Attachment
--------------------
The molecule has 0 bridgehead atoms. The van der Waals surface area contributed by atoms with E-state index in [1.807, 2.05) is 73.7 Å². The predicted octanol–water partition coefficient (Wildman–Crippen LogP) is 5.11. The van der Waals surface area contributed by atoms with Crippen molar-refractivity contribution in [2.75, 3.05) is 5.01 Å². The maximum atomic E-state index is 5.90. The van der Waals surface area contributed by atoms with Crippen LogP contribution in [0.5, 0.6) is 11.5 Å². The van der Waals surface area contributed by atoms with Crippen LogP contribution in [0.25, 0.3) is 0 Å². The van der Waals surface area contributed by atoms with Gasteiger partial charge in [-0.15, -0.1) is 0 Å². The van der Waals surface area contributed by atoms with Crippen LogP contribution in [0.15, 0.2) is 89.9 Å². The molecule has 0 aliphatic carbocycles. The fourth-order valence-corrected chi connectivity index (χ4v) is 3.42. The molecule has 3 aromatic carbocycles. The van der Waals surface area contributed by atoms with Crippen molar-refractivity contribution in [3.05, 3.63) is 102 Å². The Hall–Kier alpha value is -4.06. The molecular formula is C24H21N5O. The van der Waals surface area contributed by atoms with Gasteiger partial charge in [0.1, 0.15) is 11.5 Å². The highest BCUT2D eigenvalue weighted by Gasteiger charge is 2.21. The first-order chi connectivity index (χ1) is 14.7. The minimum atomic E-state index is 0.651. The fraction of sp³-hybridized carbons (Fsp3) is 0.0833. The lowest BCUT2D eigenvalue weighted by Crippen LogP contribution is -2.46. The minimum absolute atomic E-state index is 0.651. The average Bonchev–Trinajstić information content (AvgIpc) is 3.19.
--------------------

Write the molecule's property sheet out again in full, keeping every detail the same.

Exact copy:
The molecule has 0 bridgehead atoms. The van der Waals surface area contributed by atoms with E-state index in [1.807, 2.05) is 73.7 Å². The predicted octanol–water partition coefficient (Wildman–Crippen LogP) is 5.11. The van der Waals surface area contributed by atoms with Crippen molar-refractivity contribution in [2.75, 3.05) is 5.01 Å². The maximum atomic E-state index is 5.90. The van der Waals surface area contributed by atoms with Crippen LogP contribution in [0.5, 0.6) is 11.5 Å². The van der Waals surface area contributed by atoms with Crippen LogP contribution in [0.25, 0.3) is 0 Å². The van der Waals surface area contributed by atoms with Gasteiger partial charge in [-0.15, -0.1) is 0 Å². The van der Waals surface area contributed by atoms with Crippen LogP contribution in [0.15, 0.2) is 89.9 Å². The molecule has 0 aliphatic carbocycles. The fourth-order valence-corrected chi connectivity index (χ4v) is 3.42. The molecule has 3 aromatic carbocycles. The van der Waals surface area contributed by atoms with Crippen molar-refractivity contribution in [3.05, 3.63) is 102 Å². The Hall–Kier alpha value is -4.06. The molecular formula is C24H21N5O. The van der Waals surface area contributed by atoms with Gasteiger partial charge in [0.1, 0.15) is 11.5 Å². The highest BCUT2D eigenvalue weighted by Gasteiger charge is 2.21. The first-order chi connectivity index (χ1) is 14.7. The minimum atomic E-state index is 0.651. The fraction of sp³-hybridized carbons (Fsp3) is 0.0833. The lowest BCUT2D eigenvalue weighted by Crippen LogP contribution is -2.46. The minimum absolute atomic E-state index is 0.651. The average Bonchev–Trinajstić information content (AvgIpc) is 3.19.